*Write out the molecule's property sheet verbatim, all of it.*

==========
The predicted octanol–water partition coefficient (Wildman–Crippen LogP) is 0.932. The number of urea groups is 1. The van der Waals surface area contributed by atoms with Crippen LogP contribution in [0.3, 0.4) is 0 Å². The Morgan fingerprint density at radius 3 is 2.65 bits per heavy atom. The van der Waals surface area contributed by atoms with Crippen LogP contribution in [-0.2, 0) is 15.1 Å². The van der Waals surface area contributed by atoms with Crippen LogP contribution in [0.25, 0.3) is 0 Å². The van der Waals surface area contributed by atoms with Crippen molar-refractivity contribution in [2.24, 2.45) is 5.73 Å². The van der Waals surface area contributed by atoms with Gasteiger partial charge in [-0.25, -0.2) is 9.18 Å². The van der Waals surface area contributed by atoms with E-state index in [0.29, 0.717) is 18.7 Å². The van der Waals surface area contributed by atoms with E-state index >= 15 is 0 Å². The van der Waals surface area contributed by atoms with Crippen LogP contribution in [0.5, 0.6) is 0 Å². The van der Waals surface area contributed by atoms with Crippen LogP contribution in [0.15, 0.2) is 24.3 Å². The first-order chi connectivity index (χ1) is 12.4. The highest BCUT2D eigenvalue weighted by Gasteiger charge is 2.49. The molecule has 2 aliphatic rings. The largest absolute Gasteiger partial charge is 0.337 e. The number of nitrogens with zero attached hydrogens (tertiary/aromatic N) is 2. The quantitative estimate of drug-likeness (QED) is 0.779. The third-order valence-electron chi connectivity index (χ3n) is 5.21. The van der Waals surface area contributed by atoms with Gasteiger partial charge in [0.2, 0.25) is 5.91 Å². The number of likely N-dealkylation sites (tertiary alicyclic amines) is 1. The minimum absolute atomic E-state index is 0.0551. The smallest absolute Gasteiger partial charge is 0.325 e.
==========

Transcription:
The predicted octanol–water partition coefficient (Wildman–Crippen LogP) is 0.932. The number of urea groups is 1. The van der Waals surface area contributed by atoms with Crippen LogP contribution in [0.3, 0.4) is 0 Å². The Morgan fingerprint density at radius 3 is 2.65 bits per heavy atom. The van der Waals surface area contributed by atoms with Crippen LogP contribution in [-0.2, 0) is 15.1 Å². The van der Waals surface area contributed by atoms with Crippen LogP contribution in [0.25, 0.3) is 0 Å². The van der Waals surface area contributed by atoms with Crippen molar-refractivity contribution in [2.24, 2.45) is 5.73 Å². The van der Waals surface area contributed by atoms with Gasteiger partial charge in [-0.25, -0.2) is 9.18 Å². The van der Waals surface area contributed by atoms with E-state index in [0.29, 0.717) is 18.7 Å². The van der Waals surface area contributed by atoms with E-state index >= 15 is 0 Å². The van der Waals surface area contributed by atoms with Crippen LogP contribution in [0.5, 0.6) is 0 Å². The van der Waals surface area contributed by atoms with Crippen LogP contribution in [0.15, 0.2) is 24.3 Å². The first-order chi connectivity index (χ1) is 12.4. The highest BCUT2D eigenvalue weighted by Gasteiger charge is 2.49. The molecule has 2 aliphatic rings. The largest absolute Gasteiger partial charge is 0.337 e. The number of nitrogens with zero attached hydrogens (tertiary/aromatic N) is 2. The quantitative estimate of drug-likeness (QED) is 0.779. The third-order valence-electron chi connectivity index (χ3n) is 5.21. The van der Waals surface area contributed by atoms with Gasteiger partial charge in [0.2, 0.25) is 5.91 Å². The number of likely N-dealkylation sites (tertiary alicyclic amines) is 1. The minimum absolute atomic E-state index is 0.0551. The smallest absolute Gasteiger partial charge is 0.325 e.